Section 402(a)(2) of the Personal Responsibility and Work Opportunity Reconciliation Act of 1996 ( 8 U.S.C. § 1612(a)(2)) . . . is amended by adding at the end the following:
"(K) FOOD STAMP EXCEPTION FOR CERTAIN HMONG AND HIGHLAND LAOTIANS — With respect to eligibility for benefits for the specified Federal program described in paragraph (3)(B), paragraph (1) shall not apply to —
"(i) any individual who —
"(I) is lawfully residing in the United States; and
"(II) was a member of a Hmong or Highland Laotian tribe at the time that the tribe rendered assistance to United States personnel by taking part in a military or rescue operation during the Vietnam era . . .;
"(ii) the spouse, or an unmarried dependent child, of such an individual; or
"(iii) the unremarried surviving spouse of such an individual who is deceased.".
Agricultural Research, Extension, Education Reform Act of 1998, Pub.L. No. 105-185, § 508, 112 Stat. 523, 579-80 (1998). Pursuant to this amendment, qualified Hmong once again became eligible for food stamps effective November 1, 1998. Therefore, Plaintiff's claims for prospective relief are now moot, and we need consider only his claims for retroactive payment of benefits for the period when his benefits were cut off, from September 1, 1997, to November 1, 1998.
II. Standards of Review
A grant of summary judgment is reviewed de novo. See Griggs v. Pace American Group, Inc., 170 F.3d 877, 879 (9th Cir. 1999). Where, as here, the underlying facts are not in dispute, "the only question we must determine is whether the district court correctly applied the law." Tri-State Dev., Ltd. v. Johnston, 160 F.3d 528, 529 (9th Cir. 1998). We review de novo questions of statutory interpretation. See Wilderness Soc'y v. Dombeck, 168 F.3d 367, 370 (9th Cir. 1999).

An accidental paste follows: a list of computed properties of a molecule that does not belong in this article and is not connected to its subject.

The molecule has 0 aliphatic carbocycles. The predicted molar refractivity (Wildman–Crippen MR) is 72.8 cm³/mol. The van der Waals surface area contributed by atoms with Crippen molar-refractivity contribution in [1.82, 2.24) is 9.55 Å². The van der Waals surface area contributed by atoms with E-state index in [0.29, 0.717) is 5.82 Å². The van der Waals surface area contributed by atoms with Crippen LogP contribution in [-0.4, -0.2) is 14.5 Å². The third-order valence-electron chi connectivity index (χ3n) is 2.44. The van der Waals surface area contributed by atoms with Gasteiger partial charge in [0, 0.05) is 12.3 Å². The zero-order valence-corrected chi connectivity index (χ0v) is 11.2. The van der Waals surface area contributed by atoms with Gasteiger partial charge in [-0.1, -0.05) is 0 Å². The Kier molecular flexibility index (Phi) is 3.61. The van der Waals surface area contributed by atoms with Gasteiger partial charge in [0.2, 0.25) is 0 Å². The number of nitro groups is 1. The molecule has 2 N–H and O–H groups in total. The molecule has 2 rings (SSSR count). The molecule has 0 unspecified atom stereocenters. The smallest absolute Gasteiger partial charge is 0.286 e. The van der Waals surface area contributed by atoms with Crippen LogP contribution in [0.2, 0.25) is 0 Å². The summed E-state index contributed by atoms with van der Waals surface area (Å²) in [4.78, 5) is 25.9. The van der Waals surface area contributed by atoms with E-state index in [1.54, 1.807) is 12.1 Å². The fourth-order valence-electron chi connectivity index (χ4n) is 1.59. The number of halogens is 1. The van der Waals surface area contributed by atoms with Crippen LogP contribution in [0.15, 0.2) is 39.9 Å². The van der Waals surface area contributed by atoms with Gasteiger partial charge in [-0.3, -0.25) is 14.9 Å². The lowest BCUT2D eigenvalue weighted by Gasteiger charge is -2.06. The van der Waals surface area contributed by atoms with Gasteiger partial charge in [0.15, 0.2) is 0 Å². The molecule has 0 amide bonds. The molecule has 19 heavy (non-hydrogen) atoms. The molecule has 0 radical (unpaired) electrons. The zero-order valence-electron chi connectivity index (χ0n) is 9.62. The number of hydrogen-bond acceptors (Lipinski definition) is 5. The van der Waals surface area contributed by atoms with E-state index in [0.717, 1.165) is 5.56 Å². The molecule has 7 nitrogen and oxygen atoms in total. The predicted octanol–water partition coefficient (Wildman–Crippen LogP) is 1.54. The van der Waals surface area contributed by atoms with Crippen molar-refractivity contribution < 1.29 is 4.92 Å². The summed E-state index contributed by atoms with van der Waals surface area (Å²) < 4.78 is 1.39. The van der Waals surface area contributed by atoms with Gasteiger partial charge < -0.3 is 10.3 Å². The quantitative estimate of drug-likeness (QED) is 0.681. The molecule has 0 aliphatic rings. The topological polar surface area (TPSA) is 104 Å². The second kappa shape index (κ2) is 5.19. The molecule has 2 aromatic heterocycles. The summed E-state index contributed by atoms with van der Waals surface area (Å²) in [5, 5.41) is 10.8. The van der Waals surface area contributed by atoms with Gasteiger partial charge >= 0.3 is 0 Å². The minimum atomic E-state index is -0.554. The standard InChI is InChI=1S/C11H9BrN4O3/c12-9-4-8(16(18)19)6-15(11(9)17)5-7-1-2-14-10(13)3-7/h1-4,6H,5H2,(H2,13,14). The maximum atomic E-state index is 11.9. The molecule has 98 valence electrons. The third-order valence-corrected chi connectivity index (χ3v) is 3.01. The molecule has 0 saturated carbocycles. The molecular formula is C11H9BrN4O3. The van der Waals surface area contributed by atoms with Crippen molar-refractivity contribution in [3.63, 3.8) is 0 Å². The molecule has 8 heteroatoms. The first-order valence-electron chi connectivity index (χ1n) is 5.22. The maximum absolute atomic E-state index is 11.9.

III. Eleventh Amendment Immunity of DSS and Anderson
Plaintiff contends that Anderson and DSS gave "undue deference" to the USDA's erroneous interpretation of section 5566(b), and on these grounds seeks to compel the state defendants to restore past benefits. On appeal, DSS and Anderson do not assert an Eleventh Amendment immunity defense to this claim. The Supreme Court has recently clarified that "the Eleventh Amendment grants the State a legal power to assert a sovereign immunity defense should it choose to do so. . . . Unless the State raises the matter, a court can ignore it." Wisconsin Dep't of Corrections v. Schacht, 118 S. Ct. 2047, 2052 (1998). Therefore, because DSS and Anderson have not invoked the defense of sovereign immunity with respect to Plaintiff's claim that the state should not have deferred to an incorrect interpretation of section 5566, we are not barred from hearing this claim.
Plaintiff also asserts that DSS and Anderson should have continued food stamp benefits to individuals made ineligible by the Welfare Reform Act under the authority of 7 U.S.C. § 2016(j)(1), which provides that "a State agency may . . . issue benefits under this chapter to an individual who is ineligible to participate in the food stamp program solely as a result of . . . section 1612 or 1613 of the Title 8." Plaintiff further contends that DSS and Anderson should have awarded him state benefits pursuant to 8 U.S.C. § 1622(a), which authorizes a state to "determine the eligibility for any State public benefits of . . . a qualified legal alien. . . ." In essence, Plaintiff asserts that DSS and Anderson erred in not awarding him some form of benefits even if the USDA's interpretation of section 5566, to which they deferred, was not erroneous.
Plaintiff, however, never made this claim before the district court. No exceptional circumstance justifies the failure to raise this claim below; thus, we decline to address it. See United States v. Oregon, 769 F.2d 1410, 1414 (9th Cir. 1985) ("[A]bsent exceptional circumstances, an issue not raised below will not be considered on appeal.").